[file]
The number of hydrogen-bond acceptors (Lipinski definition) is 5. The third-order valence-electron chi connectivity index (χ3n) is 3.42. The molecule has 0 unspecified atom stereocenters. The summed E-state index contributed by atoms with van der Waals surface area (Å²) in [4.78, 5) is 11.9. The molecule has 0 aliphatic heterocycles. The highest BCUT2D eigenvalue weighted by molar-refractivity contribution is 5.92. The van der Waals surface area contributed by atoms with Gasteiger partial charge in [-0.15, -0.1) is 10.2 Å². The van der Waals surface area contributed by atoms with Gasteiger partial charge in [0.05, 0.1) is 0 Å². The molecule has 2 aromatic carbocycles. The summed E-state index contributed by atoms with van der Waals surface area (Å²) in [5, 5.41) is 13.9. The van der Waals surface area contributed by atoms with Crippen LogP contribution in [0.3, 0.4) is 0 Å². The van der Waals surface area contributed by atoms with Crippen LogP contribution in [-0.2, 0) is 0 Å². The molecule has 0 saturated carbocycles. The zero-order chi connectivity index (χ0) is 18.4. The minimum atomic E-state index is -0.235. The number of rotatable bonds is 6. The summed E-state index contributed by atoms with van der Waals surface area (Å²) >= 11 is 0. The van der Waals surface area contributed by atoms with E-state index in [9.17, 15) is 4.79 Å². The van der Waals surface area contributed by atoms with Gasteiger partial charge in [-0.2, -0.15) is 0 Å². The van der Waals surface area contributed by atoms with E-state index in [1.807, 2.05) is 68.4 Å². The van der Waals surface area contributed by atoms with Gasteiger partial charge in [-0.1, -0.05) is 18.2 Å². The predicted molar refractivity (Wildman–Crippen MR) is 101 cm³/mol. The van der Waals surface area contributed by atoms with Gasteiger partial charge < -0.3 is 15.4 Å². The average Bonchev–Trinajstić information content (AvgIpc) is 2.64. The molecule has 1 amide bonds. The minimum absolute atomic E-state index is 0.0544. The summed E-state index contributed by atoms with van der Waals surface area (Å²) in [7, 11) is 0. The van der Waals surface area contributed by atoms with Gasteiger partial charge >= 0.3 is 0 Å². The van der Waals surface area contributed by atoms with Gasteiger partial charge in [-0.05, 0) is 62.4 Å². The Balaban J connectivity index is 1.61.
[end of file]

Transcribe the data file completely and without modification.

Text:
The number of hydrogen-bond acceptors (Lipinski definition) is 5. The third-order valence-electron chi connectivity index (χ3n) is 3.42. The molecule has 0 unspecified atom stereocenters. The summed E-state index contributed by atoms with van der Waals surface area (Å²) in [4.78, 5) is 11.9. The molecule has 0 aliphatic heterocycles. The highest BCUT2D eigenvalue weighted by molar-refractivity contribution is 5.92. The van der Waals surface area contributed by atoms with Gasteiger partial charge in [-0.15, -0.1) is 10.2 Å². The van der Waals surface area contributed by atoms with Gasteiger partial charge in [0.05, 0.1) is 0 Å². The molecule has 2 aromatic carbocycles. The summed E-state index contributed by atoms with van der Waals surface area (Å²) in [5, 5.41) is 13.9. The van der Waals surface area contributed by atoms with Crippen LogP contribution in [0.3, 0.4) is 0 Å². The van der Waals surface area contributed by atoms with Crippen LogP contribution in [-0.2, 0) is 0 Å². The molecule has 0 saturated carbocycles. The zero-order chi connectivity index (χ0) is 18.4. The minimum atomic E-state index is -0.235. The number of rotatable bonds is 6. The summed E-state index contributed by atoms with van der Waals surface area (Å²) >= 11 is 0. The van der Waals surface area contributed by atoms with E-state index in [9.17, 15) is 4.79 Å². The van der Waals surface area contributed by atoms with Gasteiger partial charge in [-0.2, -0.15) is 0 Å². The van der Waals surface area contributed by atoms with E-state index in [1.807, 2.05) is 68.4 Å². The van der Waals surface area contributed by atoms with Gasteiger partial charge in [-0.1, -0.05) is 18.2 Å². The predicted molar refractivity (Wildman–Crippen MR) is 101 cm³/mol. The van der Waals surface area contributed by atoms with Gasteiger partial charge < -0.3 is 15.4 Å². The average Bonchev–Trinajstić information content (AvgIpc) is 2.64. The molecule has 1 amide bonds. The minimum absolute atomic E-state index is 0.0544. The summed E-state index contributed by atoms with van der Waals surface area (Å²) in [7, 11) is 0. The van der Waals surface area contributed by atoms with Gasteiger partial charge >= 0.3 is 0 Å². The van der Waals surface area contributed by atoms with Gasteiger partial charge in [-0.05, 0) is 62.4 Å². The Balaban J connectivity index is 1.61.